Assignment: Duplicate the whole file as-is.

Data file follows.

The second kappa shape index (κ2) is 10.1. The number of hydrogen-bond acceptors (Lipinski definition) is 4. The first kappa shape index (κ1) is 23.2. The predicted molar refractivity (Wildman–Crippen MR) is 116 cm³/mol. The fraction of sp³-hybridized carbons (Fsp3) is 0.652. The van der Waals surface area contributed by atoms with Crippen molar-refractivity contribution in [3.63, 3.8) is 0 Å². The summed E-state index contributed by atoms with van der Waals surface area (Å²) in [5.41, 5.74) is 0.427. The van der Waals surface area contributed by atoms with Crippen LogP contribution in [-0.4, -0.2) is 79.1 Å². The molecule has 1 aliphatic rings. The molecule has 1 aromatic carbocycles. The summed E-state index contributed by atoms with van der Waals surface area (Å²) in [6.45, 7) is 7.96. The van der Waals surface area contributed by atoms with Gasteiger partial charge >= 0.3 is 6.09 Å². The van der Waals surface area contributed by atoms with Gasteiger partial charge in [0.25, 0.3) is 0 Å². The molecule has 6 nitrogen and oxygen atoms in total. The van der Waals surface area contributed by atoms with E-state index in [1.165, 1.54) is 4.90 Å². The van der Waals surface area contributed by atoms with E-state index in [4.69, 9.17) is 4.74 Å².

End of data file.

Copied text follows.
The second kappa shape index (κ2) is 10.1. The number of hydrogen-bond acceptors (Lipinski definition) is 4. The first kappa shape index (κ1) is 23.2. The predicted molar refractivity (Wildman–Crippen MR) is 116 cm³/mol. The fraction of sp³-hybridized carbons (Fsp3) is 0.652. The van der Waals surface area contributed by atoms with Crippen molar-refractivity contribution in [3.63, 3.8) is 0 Å². The summed E-state index contributed by atoms with van der Waals surface area (Å²) in [5.41, 5.74) is 0.427. The van der Waals surface area contributed by atoms with Crippen LogP contribution in [-0.4, -0.2) is 79.1 Å². The molecule has 1 aliphatic rings. The molecule has 1 aromatic carbocycles. The summed E-state index contributed by atoms with van der Waals surface area (Å²) in [6.45, 7) is 7.96. The van der Waals surface area contributed by atoms with Gasteiger partial charge >= 0.3 is 6.09 Å². The van der Waals surface area contributed by atoms with Gasteiger partial charge in [0.25, 0.3) is 0 Å². The molecule has 6 nitrogen and oxygen atoms in total. The van der Waals surface area contributed by atoms with E-state index in [1.165, 1.54) is 4.90 Å². The van der Waals surface area contributed by atoms with E-state index in [4.69, 9.17) is 4.74 Å².